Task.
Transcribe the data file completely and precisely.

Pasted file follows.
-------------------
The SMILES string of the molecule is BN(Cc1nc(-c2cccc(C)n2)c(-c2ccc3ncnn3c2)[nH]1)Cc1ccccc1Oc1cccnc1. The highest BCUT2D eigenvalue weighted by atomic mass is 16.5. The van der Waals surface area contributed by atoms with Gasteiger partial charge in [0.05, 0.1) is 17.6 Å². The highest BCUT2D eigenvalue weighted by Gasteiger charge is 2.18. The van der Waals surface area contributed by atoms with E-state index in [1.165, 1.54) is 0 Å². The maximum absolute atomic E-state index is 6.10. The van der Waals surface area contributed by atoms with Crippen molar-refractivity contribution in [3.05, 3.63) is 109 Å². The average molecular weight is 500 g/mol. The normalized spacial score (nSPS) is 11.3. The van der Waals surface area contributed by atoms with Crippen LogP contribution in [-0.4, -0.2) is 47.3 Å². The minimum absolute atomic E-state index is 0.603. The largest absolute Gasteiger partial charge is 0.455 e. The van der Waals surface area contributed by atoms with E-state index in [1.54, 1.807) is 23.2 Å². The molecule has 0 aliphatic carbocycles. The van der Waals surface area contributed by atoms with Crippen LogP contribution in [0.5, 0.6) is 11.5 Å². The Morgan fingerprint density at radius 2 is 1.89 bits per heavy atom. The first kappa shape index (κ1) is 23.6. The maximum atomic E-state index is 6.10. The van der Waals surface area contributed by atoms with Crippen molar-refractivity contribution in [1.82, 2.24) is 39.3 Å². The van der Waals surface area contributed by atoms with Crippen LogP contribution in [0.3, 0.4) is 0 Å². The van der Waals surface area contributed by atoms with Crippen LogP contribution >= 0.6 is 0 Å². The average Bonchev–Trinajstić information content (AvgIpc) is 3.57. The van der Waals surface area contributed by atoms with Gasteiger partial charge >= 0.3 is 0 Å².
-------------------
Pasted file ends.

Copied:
The SMILES string of the molecule is BN(Cc1nc(-c2cccc(C)n2)c(-c2ccc3ncnn3c2)[nH]1)Cc1ccccc1Oc1cccnc1. The highest BCUT2D eigenvalue weighted by atomic mass is 16.5. The van der Waals surface area contributed by atoms with Gasteiger partial charge in [0.05, 0.1) is 17.6 Å². The highest BCUT2D eigenvalue weighted by Gasteiger charge is 2.18. The van der Waals surface area contributed by atoms with E-state index in [1.165, 1.54) is 0 Å². The maximum absolute atomic E-state index is 6.10. The van der Waals surface area contributed by atoms with Crippen molar-refractivity contribution in [3.05, 3.63) is 109 Å². The average molecular weight is 500 g/mol. The normalized spacial score (nSPS) is 11.3. The van der Waals surface area contributed by atoms with Crippen LogP contribution in [-0.4, -0.2) is 47.3 Å². The minimum absolute atomic E-state index is 0.603. The largest absolute Gasteiger partial charge is 0.455 e. The van der Waals surface area contributed by atoms with E-state index in [1.54, 1.807) is 23.2 Å². The molecule has 0 aliphatic carbocycles. The van der Waals surface area contributed by atoms with Crippen LogP contribution in [0.5, 0.6) is 11.5 Å². The Morgan fingerprint density at radius 2 is 1.89 bits per heavy atom. The first kappa shape index (κ1) is 23.6. The maximum atomic E-state index is 6.10. The van der Waals surface area contributed by atoms with Crippen molar-refractivity contribution in [1.82, 2.24) is 39.3 Å². The van der Waals surface area contributed by atoms with Crippen LogP contribution in [0.3, 0.4) is 0 Å². The van der Waals surface area contributed by atoms with Crippen LogP contribution >= 0.6 is 0 Å². The average Bonchev–Trinajstić information content (AvgIpc) is 3.57. The van der Waals surface area contributed by atoms with Gasteiger partial charge >= 0.3 is 0 Å².